On October 26, 1984, Orion Pictures released The Terminator, a movie about genocidal AI-powered robots unleashed by a tech company. Unfortunately, the executives at Microsoft must have been doing something else that day. As part of an ongoing partnership with OpenAI, the makers of ChatGPT, Microsoft’s next plan is using the chatbot to control robots.
“Our goal with this research is to see if ChatGPT can think beyond text, and reason about the physical world to help with robotics tasks,” Microsoft said in a blog post Monday, spotted first by the Register. “We want to help people interact with robots more easily, without needing to learn complex programming languages or details about robotic systems.”
Robots run our world, from the mechanized arms building products in factories to the sad, mechanized robo-vacuums cleaning my uncle’s floor. If you want a robot to do anything new, you need an engineer with advanced technical knowledge to write code and run multiple tests.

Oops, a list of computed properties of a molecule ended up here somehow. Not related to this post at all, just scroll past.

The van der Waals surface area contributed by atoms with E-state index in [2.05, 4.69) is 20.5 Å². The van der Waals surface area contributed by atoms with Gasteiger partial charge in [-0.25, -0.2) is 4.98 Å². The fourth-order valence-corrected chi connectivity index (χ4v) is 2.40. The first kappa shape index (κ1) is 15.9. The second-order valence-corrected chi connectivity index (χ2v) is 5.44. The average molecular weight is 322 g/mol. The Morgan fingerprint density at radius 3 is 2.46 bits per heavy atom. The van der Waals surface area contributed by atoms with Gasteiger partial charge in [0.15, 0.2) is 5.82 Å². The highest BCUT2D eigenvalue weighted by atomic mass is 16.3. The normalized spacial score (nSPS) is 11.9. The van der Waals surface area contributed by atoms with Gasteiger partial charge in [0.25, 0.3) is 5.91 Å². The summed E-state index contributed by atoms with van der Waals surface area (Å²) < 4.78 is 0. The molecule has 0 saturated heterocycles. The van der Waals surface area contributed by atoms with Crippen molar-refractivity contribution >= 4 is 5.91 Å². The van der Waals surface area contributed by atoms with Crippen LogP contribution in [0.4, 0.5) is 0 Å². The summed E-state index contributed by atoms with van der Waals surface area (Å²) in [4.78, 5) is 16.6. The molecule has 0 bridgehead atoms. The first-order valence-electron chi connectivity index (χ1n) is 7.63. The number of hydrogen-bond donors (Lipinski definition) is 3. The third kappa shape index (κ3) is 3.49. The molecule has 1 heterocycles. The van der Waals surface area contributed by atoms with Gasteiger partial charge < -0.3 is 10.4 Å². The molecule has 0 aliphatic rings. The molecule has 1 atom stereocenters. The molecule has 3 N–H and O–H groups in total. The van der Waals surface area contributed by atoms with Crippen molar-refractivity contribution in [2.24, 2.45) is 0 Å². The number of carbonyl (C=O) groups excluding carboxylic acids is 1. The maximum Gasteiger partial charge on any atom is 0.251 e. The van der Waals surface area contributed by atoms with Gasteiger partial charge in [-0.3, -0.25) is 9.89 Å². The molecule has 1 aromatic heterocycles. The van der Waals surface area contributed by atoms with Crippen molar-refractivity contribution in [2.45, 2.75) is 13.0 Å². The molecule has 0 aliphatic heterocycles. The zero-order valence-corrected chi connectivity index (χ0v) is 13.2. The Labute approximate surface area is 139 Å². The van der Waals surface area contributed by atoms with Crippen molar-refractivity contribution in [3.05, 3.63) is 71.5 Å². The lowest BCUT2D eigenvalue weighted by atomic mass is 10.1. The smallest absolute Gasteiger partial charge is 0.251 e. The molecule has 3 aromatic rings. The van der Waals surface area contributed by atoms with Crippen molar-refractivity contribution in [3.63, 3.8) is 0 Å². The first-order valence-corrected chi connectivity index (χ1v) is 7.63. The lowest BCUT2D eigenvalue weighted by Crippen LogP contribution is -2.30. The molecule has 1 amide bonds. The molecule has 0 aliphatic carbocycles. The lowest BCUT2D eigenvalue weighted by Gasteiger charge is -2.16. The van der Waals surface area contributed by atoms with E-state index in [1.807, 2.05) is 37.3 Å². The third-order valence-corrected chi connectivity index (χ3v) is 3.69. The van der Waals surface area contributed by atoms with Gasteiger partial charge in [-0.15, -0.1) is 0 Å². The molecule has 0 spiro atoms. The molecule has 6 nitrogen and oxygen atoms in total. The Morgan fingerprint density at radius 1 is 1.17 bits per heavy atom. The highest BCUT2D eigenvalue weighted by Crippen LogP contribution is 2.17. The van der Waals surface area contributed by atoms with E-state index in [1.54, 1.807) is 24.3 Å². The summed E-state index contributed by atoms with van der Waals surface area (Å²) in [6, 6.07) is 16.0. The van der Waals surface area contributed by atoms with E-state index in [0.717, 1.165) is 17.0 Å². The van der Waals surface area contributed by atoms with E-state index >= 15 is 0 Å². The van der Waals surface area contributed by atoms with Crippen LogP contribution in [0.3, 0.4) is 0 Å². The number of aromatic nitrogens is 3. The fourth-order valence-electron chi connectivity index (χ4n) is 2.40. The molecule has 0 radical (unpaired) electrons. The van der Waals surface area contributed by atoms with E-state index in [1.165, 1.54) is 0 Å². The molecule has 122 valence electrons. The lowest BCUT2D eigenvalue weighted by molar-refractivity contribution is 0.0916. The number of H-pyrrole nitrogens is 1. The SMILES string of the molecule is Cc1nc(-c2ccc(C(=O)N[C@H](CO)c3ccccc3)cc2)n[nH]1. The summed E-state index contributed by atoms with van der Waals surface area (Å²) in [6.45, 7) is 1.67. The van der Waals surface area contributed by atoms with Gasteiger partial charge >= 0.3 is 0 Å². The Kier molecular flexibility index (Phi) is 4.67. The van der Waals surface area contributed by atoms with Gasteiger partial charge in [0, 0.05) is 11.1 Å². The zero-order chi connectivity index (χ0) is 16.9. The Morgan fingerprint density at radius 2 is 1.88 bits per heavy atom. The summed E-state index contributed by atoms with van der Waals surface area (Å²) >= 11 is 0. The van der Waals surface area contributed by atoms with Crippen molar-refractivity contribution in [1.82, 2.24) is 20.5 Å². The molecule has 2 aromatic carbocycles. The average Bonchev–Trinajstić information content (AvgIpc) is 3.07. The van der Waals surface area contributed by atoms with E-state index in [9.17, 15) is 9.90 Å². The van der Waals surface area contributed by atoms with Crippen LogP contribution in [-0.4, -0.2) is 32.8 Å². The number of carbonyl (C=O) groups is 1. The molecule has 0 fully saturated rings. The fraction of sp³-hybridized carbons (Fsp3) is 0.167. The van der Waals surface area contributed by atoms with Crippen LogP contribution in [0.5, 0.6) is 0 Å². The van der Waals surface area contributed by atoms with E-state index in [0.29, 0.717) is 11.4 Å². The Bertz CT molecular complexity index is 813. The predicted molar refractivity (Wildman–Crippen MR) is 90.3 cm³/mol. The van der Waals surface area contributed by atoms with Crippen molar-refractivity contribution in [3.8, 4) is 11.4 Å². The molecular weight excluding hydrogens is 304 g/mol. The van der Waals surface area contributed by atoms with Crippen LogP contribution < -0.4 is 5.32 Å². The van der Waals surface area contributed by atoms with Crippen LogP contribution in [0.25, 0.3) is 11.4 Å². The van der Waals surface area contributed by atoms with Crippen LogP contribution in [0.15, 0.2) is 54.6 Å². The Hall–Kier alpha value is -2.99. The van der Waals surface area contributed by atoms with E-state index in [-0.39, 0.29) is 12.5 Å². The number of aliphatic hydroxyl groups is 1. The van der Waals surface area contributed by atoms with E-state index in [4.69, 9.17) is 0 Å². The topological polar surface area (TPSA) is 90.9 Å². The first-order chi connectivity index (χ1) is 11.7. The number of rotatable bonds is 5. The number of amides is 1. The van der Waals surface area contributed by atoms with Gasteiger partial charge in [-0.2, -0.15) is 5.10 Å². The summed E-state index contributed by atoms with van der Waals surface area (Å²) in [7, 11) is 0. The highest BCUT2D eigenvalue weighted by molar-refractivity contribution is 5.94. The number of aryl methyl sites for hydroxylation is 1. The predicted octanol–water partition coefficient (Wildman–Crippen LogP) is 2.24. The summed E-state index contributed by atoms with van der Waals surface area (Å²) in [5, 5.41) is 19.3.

But imagine a world where you can communicate with the robots directly and give them commands in plain English. What if the robots understood the laws of physics? That would be good, right? Microsoft thinks so, and they’re probably right—although it’s unsettling considering the company’s first AI experiment saw an unhinged Bing chatbot spouting racism, declaring it was alive, forming a secret identity, and dropping hints about plans for world domination.
Microsoft published a paper with a new set of design principles to use a large language model like ChatGPT to give robots instructions. The company’s framework starts by defining a list of high level tasks a robot can perform, writing a prompt that ChatGPT translated into robot speak, and then running a simulation of the robot following your instructions. You tweak it until the robot gets it right, and then deploy the finished code on your robot friend.
If that sounds simple, it’s because Microsoft is nailing a phenomenally complicated engineering problem, and they posted some fun videos as proof of concept. Skip to 0:52 for a preview of the last sound you’ll hear before the robots kill you.
Fortunately for the Sarah Connors of the world, we’re several steps away from a robot holocaust. On the other hand, they’re already using ChatGPT to run drones, and you don’t get flying Terminators until Terminator 3: Rise of the Machines, so the engineers at Microsoft may be skipping ahead.
Admittedly, this is all a lot sexier than another update to Office 365. Let’s just hope the kinks get worked out before ChatGPT is controlling machines in the physical world, because the robots in all the movies I’ve seen are either homicidal or very depressed.